Japan Wants to Bring Artificial Gravity to the Moon

Japan Wants to Bring Artificial Gravity to the Moon

Interest in the Moon has been reignited recently, and Japan is looking to get in on the fun. Researchers and engineers from Kyoto University and the Kajima Corporation have released their joint proposal for a three-pronged approach to sustainable human life on the Moon and beyond.

The future of space exploration will likely include longer stays in low gravity environments, whether in orbit or on the surface of another planet. Problem is, long stays in space can wreak havoc on our physiology; recent research shows that astronauts can suffer a decade of bone loss during months in space, and that their bones never return to normal. Thankfully, researchers from Kyoto University and the Kajima Corporation are seeking to engineer a potential solution.

The proposal, announced in a press release last week, looks like something ripped straight from the pages of a sci-fi novel. The plan consists of three distinct elements, the first of which, called “The Glass,” aims to bring simulated gravity to the Moon and Mars through centrifugal force.

Gravity on the Moon and Mars is about 16.5% and 37.9% of that on Earth, respectively. Lunar Glass and Mars Glass could bridge that gap; they are massive, spinning cones that will use centrifugal force to simulate the effects of Earth’s gravity. These spinning cones will have an approximate radius of 100 metres and height of 400 metres, and will complete one rotation every 20 seconds, creating a 1g experience for those inside (1g being the gravity on Earth). The researchers are targeting the back half of the 21st century for the construction of Lunar Glass, which seems unreasonably optimistic given the apparent technological expertise required to pull this off.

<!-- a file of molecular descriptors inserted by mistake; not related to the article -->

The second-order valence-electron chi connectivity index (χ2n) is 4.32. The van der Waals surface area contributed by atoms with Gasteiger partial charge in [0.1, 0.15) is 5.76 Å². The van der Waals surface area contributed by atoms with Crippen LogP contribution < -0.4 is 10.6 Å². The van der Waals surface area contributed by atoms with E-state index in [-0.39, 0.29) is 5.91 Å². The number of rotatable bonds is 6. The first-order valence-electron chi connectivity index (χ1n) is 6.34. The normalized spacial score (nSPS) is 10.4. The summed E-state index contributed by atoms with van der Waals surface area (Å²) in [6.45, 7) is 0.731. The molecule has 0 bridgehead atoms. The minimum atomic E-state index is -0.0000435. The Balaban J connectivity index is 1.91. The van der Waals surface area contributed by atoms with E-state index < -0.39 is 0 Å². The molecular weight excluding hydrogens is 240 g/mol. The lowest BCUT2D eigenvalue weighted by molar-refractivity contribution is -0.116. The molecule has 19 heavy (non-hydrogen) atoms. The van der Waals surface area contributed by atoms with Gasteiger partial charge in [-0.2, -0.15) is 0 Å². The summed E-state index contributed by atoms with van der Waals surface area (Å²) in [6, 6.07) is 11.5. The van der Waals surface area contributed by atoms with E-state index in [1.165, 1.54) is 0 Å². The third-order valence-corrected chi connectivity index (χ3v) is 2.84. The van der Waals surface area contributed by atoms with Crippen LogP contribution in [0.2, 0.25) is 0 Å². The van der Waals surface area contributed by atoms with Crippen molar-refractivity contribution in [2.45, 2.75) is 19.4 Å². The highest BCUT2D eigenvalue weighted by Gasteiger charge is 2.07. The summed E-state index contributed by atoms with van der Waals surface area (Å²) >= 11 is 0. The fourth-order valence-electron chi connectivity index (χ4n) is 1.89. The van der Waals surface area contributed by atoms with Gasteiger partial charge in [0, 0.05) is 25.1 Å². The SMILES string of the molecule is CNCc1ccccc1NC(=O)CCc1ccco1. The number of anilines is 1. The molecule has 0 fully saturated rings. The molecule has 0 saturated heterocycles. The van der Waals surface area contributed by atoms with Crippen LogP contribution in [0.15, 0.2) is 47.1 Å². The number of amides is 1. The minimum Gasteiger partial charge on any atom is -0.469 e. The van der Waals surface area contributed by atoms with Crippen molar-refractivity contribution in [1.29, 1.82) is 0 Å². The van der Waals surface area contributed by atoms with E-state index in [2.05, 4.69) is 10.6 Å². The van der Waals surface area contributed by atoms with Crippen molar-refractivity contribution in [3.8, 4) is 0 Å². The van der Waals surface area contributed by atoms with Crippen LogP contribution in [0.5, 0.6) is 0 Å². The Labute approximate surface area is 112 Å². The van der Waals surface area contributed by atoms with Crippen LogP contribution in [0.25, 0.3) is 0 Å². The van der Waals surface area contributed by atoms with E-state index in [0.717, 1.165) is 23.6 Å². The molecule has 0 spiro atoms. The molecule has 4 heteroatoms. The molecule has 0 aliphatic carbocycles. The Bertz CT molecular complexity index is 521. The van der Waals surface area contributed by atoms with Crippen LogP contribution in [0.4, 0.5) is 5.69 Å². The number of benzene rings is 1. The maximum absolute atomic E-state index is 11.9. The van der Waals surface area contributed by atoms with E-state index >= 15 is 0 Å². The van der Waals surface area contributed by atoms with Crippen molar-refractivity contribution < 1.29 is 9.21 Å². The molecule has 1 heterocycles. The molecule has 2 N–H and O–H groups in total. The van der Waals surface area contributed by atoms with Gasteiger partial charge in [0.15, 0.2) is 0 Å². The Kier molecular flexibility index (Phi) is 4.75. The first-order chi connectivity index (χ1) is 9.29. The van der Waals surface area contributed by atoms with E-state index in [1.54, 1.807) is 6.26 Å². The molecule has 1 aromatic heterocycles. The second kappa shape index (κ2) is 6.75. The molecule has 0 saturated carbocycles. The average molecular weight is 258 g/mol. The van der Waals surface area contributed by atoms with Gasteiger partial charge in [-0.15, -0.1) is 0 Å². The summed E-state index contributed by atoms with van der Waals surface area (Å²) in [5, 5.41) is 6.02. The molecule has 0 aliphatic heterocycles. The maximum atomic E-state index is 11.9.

The second element of the plan is the “core biome complex” for “relocating a reduced ecosystem to space,” according to a Google-translated version of the press release. The core biome complex would exist within the Moon Glass/Mars Glass structure and it’s where the human explorers would live, according to the proposal. The final element of the proposal is the “Hexagon Space Track,” or Hexatrack, a high-speed transportation infrastructure that could connect Earth, Mars, and the Moon. Hexatrack will require at least three different stations, one on Mars’s moon Phobos, one in Earth orbit, and one around the Moon (likely the planned Lunar Gateway).

The journey back to the Moon is getting nearer while interest in settling Mars is growing. A major obstacle in the way of long-term stays on these bodies is gravity. The proposal from Kyoto University and the Kajima Corporation is exciting and promising, but it’s not something we should expect any time soon.

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